A Moving Target: Universal Access to Healthcare Services in Latin America and the Caribbean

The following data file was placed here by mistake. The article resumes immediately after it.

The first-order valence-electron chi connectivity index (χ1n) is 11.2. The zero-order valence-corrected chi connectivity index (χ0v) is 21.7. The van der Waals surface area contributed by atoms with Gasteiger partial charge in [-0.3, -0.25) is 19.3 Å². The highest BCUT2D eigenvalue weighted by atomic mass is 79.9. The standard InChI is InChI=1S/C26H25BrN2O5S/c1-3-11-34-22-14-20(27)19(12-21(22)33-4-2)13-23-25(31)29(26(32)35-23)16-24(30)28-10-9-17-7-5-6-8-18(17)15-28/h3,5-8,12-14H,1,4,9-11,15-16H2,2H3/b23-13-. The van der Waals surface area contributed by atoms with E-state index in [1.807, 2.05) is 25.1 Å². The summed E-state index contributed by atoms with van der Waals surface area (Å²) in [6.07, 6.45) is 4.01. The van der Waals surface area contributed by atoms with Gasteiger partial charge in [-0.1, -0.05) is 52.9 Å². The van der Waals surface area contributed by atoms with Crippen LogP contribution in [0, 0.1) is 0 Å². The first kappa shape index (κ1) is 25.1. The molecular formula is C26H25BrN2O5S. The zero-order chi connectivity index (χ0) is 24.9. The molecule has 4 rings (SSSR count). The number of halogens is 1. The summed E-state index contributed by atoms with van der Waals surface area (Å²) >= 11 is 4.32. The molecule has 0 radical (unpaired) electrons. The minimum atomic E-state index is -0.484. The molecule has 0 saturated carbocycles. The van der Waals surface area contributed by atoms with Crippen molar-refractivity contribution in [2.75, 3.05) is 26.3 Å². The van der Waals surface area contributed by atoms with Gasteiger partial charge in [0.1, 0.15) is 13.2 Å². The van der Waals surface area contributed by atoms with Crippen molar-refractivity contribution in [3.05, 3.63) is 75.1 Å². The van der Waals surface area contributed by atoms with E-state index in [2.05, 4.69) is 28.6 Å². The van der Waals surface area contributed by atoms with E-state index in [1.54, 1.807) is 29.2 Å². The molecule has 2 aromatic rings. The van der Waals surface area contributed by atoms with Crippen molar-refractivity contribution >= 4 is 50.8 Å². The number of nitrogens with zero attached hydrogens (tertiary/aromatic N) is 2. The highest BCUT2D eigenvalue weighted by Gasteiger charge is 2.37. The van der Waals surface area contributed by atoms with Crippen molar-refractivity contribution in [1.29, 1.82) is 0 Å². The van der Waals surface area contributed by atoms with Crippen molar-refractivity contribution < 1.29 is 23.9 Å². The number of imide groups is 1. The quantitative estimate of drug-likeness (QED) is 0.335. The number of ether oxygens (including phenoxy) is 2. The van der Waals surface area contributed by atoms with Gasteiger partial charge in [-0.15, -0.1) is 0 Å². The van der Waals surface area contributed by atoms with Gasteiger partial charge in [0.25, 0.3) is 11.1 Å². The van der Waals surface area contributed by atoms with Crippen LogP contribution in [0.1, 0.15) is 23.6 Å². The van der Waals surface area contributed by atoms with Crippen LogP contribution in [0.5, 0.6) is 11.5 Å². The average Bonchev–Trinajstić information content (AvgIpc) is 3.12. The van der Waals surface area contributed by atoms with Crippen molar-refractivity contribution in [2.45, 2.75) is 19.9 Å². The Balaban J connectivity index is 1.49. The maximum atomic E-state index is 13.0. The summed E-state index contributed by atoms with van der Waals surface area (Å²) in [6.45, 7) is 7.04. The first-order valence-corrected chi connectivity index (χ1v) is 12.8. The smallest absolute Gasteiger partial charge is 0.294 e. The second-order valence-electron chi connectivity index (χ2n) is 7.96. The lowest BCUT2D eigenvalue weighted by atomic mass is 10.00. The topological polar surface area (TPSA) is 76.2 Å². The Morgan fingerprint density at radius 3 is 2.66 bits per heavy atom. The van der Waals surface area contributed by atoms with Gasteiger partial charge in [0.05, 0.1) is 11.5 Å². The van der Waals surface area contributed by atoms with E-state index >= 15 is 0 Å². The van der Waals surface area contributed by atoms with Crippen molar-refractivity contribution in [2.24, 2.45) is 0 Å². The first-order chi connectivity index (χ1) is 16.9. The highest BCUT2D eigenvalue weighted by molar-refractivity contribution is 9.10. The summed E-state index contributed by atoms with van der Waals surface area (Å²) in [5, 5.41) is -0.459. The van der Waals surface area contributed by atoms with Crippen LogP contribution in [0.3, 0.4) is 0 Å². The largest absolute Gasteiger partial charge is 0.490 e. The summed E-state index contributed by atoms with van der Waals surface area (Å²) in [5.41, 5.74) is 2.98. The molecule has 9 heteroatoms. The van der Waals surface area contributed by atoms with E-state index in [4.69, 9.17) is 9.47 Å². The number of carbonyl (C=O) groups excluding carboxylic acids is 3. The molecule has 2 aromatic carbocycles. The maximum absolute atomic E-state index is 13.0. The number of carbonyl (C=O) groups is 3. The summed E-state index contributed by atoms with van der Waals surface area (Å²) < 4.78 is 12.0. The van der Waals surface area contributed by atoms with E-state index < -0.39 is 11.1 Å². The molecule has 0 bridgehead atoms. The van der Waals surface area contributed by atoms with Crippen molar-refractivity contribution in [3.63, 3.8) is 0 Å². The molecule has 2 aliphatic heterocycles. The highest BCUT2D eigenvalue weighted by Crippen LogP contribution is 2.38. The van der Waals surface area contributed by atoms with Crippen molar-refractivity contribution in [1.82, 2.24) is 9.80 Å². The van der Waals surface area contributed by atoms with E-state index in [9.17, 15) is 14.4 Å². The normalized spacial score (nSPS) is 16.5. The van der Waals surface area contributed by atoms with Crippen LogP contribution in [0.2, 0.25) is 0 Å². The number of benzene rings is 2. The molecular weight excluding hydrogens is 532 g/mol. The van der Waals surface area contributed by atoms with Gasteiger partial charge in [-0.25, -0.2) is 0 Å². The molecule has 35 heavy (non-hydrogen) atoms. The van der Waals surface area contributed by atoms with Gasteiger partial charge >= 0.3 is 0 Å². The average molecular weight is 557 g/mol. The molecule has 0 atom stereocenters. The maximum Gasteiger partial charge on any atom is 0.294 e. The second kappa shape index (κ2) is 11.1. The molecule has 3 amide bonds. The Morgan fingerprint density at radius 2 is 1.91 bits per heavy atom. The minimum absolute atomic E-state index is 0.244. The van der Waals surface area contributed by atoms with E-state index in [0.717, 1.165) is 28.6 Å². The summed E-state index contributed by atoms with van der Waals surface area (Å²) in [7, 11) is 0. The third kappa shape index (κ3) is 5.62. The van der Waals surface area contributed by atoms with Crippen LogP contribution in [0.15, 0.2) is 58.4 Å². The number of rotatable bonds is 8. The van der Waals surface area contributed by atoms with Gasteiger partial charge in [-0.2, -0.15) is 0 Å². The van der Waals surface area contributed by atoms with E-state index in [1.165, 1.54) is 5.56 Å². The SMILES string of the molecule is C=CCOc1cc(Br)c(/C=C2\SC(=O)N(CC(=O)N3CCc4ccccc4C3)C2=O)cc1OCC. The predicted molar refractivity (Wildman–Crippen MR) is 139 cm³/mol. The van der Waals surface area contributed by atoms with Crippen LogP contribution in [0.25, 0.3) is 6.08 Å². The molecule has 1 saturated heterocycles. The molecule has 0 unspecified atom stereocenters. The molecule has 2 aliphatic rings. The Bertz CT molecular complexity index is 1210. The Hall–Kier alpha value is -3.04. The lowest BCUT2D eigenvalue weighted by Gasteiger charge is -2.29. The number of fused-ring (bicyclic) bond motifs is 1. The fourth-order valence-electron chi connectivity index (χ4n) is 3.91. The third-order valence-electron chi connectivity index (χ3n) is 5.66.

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Healthcare services are more widespread in Latin America and the Caribbean today than 50 years ago, yet this availability is not necessarily reflected in popular perceptions. This study documents the expansion of healthcare services in the region in terms of medically-trained professionals, service utilization, and insurance eligibility. It finds that people in countries with more doctors have a more positive view of access to healthcare and greater confidence in the healthcare system. However, other factors intervene in this relationship between perceptions and objective indicators, such as the strength of local social networks and wealth. As a consequence of rising expectations, differential access and continuing discontent, public policy can be driven by factors that are least likely to improve the population's health.